Up until pretty recently I spent most of my life soldering speaker wire and crossover components for speakers. This meant mostly wires twisted around wires or big resistor leads twisted around inductors and capacitors. At that level soldering doesn't really get any more complicated than what I did in the previous step. Lots of the projects on Instructables, however, use smaller electrical components and circuit boards, so I figured I would give that a try too.
Soldering on a circuit board takes a little more care and attention, but it's still very doable. I pushed a few of the leads from some spare LEDs and resistors that I had from my LEDs for beginners
post through some open holes in a circuit board that was lying around. I soldered the leads onto the bottom of the circuit board where the electrodes push through. This is called through hole component soldering.
To solder the LEDs and the small resistors to the circuit board I switched to the adjustable temperature soldering iron. The tip was smaller so it would be easier to get the solder right where I wanted it, and using the soldering gun on a circuit board is probably way more heat than necessary and it could end up damaging the components. I set the temperature of the iron to 675 degrees Fahrenheit and waited for the tip to heat up. I then loaded the circuit board into the alligator clips and got myself ready to solder - iron in one hand, coil of solder in the other.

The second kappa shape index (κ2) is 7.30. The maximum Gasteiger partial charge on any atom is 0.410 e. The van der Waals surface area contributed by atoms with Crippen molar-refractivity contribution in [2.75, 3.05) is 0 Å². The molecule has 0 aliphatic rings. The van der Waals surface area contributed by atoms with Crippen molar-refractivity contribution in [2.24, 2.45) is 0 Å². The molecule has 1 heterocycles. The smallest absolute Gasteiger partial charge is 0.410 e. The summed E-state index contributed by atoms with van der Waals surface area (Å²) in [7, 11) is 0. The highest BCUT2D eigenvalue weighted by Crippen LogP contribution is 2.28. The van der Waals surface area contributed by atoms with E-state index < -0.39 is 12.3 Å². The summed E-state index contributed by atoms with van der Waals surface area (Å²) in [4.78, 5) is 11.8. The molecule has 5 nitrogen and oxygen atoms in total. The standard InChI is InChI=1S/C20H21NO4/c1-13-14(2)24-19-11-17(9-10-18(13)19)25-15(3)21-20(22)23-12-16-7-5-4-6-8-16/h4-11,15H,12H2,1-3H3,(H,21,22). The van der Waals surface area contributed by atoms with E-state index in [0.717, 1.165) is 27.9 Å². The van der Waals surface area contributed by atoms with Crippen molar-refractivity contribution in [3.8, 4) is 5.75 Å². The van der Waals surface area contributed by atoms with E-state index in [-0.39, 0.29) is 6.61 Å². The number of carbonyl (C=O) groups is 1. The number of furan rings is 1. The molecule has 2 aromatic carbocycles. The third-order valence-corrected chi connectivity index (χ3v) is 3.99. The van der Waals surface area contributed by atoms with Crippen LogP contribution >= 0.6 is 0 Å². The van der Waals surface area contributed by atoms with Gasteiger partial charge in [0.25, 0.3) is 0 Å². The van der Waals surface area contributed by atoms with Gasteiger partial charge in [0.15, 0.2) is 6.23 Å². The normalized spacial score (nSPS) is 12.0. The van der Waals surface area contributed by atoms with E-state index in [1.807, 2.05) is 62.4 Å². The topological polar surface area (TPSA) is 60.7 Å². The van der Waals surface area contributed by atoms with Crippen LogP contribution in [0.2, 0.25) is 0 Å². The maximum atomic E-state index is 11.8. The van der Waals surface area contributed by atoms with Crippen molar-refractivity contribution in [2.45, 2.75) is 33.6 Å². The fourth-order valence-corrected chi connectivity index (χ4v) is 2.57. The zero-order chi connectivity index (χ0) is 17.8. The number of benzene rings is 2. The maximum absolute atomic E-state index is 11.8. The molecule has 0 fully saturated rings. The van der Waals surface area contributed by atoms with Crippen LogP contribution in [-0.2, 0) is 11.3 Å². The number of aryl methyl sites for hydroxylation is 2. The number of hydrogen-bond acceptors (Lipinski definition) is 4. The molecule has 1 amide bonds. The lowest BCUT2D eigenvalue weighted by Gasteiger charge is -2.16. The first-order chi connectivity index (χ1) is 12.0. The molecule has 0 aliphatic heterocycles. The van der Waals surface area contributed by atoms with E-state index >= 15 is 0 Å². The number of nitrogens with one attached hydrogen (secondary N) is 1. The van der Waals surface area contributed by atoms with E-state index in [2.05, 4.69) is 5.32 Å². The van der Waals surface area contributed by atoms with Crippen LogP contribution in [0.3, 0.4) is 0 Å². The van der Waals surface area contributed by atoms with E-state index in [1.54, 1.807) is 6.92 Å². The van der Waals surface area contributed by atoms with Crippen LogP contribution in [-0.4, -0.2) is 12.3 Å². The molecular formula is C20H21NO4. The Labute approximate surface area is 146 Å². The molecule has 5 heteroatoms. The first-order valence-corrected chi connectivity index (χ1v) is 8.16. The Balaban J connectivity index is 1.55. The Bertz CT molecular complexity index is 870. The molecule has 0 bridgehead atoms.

When soldering leads into circuit boards you want to heat the metal contact on the board and the lead itself. Applying too much heat can damage the circuit board or even your components. The surfaces being joined in this application were much smaller than the twisted wire, so things heated up a lot faster.
I touched the tip of the iron to the crack between the lead and the metal pad on the circuit board. After waiting a couple of seconds, I dipped the tip of the solder into the joint and placed a very small amount of solder at the connection - no more than the head of a pin or so.
Once the solder pooled a bit and soaked into the joint I removed the solder wire and then the iron. I remove the solder a second or two before I remove the iron so that the tip of the solder doesn't get stuck to the joint. The solder begins to harden as soon as you remove the iron.
Using the proper amount of solder is more important while soldering small components on a circuit board than when soldering wires. If you apply too much solder and it pools up outside of the metal pad, it can cause a short. Too little solder and your component won't make a good connection with the circuit board and might not work the way you want it to. When you've got the right amount of solder it looks like a small ant hill that forms right at the base of the lead and the circuit board.
Here is a video of the process.